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Archive for Thursday, August 31, 2006

Garden studio

Arts student, wife craft works on property

August 31, 2006

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As Lori Werdin-Kennicott greeted me at the door of the house she shares with her husband, Dave, she had a slightly befuddled expression, like she was expecting a pitch for candy bars or lawn services. Her clothes were paint-splattered, and it was apparent that I was interrupting a home improvement project.

Recognition came from Dave, also with paint on his clothes, when he joined us and recalled my appointment to tour their garden.

It might have been a welcome break for these busy do-it-yourselfers to guide me around their artistic East Lawrence garden, for as we toured the grounds, they would regale me with one project or another.

Dave, a sculptor and handyman who is earning his Master of Fine Arts, has created an artist's imprint on the land through his garden accessories. A towering skeletal form sways in the breeze, standing probably 12 feet tall and made of various metals: Osage Orange for the ribs, metal cobbler shoes for feet and a foundry bucket for a head. The creation is affectionately known as "Big Foot."

"When I was a kid I was terrified by Big Foot," Dave says. "A neighbor kid would scare me with stories. Now he is like one of the family - our boys call him 'Dada's Robot.'"

Dave and Lori Werdin-Kennicott are home-improvement types who invest a lot of time on their property in East Lawrence.

Dave and Lori Werdin-Kennicott are home-improvement types who invest a lot of time on their property in East Lawrence.

Confronting the peculiar is not an unusual occurrence in this art-infused sculpture garden and property. A molten metal piece is perched on a pedestal. It is an imprint of a rotted log, and what the tree must have looked like 20 years prior is particularly engaging for me. Seeing the cold, hard molten metal material associated with a once-living, breathing, soft, pliable gift from nature is a fascinating juxtaposition of man-made and made by Mother Nature.

There is an iron lung sculpture, which sports a plaster molding of Dave's head atop of a steam tank system with a pump made of an old tractor handle. Moving the handle compresses and deflates the air bag. I must admit I find this sculpture quite unsettling. After all, if art is in the eye of the beholder, this beholder is moving on to the divine functional pieces.

A view of their backyard garden and pond.

A view of their backyard garden and pond.

Dave also has created some exquisite pieces from wood, like the glider that sits under the large walnut tree in view of the kid's playground. There's an arbor and pergola that help frame the natural-looking, multi-tiered water garden. His artistic expression touches almost every aspect of the garden, from the glass-blown shards embedded into the rock path to two of the borders that line the garden. One fence hugs the back alley and was a Mother's Day present for Lori.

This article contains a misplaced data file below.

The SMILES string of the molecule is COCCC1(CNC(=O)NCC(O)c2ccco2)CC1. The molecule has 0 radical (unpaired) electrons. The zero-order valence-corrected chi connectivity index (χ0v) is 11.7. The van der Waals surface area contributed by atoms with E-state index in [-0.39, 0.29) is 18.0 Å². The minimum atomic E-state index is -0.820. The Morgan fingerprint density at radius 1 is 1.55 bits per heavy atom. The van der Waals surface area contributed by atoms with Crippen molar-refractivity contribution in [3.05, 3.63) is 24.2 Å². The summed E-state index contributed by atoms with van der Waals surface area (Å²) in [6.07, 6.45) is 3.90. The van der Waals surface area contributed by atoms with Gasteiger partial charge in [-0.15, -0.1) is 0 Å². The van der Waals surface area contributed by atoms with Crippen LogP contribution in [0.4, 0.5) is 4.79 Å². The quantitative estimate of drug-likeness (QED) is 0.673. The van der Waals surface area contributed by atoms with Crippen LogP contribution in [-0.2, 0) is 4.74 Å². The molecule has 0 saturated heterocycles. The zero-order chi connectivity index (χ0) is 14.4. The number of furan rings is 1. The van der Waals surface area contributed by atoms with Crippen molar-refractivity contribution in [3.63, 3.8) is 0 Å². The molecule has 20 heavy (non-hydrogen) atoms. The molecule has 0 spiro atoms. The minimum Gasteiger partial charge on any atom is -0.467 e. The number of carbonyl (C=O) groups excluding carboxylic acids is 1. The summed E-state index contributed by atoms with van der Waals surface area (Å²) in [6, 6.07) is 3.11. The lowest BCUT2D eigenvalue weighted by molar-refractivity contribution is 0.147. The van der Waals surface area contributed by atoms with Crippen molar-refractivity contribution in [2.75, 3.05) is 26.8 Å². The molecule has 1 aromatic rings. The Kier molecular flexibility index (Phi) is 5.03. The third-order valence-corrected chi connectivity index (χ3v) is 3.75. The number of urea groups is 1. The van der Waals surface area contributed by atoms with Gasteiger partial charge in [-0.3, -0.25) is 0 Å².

"I got tired of seeing the handyman equipment," she says. "The fence really finishes the yard. ... At night this fence is back lit from the alley, and it looks pretty cool."

The other fence that is such an impressive display of quality craftsmanship and invention backs up to the north side of the water garden, with tall bamboo stalks and an architectural frame made up of various square forms repeated throughout the fence, arbor and pergola.

The Kennicotts have laid pieces of colored glass within parts of the stone walkway.

The Kennicotts have laid pieces of colored glass within parts of the stone walkway.

"I wanted something tall and open and inviting," Dave says.

His mission has been accomplished. Now curious neighbors and passers-by can view the flowing water streams, yet the family can still have a sense of privacy.

The water garden is justly a large focal point of this outdoor canvas. Dave further describes his inspiration:

"The pond is about the seventh permutation. As I kept landscaping, I kept realizing I could do it better. I don't like the look of a ring of rock around water, but I do love rocks. While we were visiting my in-laws' cabin in Northern Minnesota close to the Canadian border, we took note that there is never a sheer fall of water anywhere. It is always turbulent and moving."


Throughout their garden, Lori and Dave Kennicott have incorporated pieces of Dave's artwork within everyday garden entities, such as this birdbath, which contains a facial mold.

Throughout their garden, Lori and Dave Kennicott have incorporated pieces of Dave's artwork within everyday garden entities, such as this birdbath, which contains a facial mold.

The Kennicotts have basically torn apart and put back together the once-dilapidated house and yard. When I asked how the couple met, I began to understand just how hands-on this dynamic duo really is.

"We met in the Peace Corps in Africa," Lori says. "We were there from 1996 to 1998 and married in Ghana in 1997. We built a library; the official language is English, so we collected some books through our parents in the states. I rehabilitated the water system in the village, and Dave helped write a grant to get a community center. My specialty was water sanitation, and Dave's was youth education."

Nowadays the Werdin-Kennicotts are bustle with activity at home, with a lengthy to-do list, two young boys, Sebiyam, 4 and Sedgiku, 2, and a garden that needs tending.

So do these two cut any corners?

"I cut my flowers a lot and give the bouquets to friends," Lori says. "That way I don't have to deadhead."

Well, it's better than nothing.

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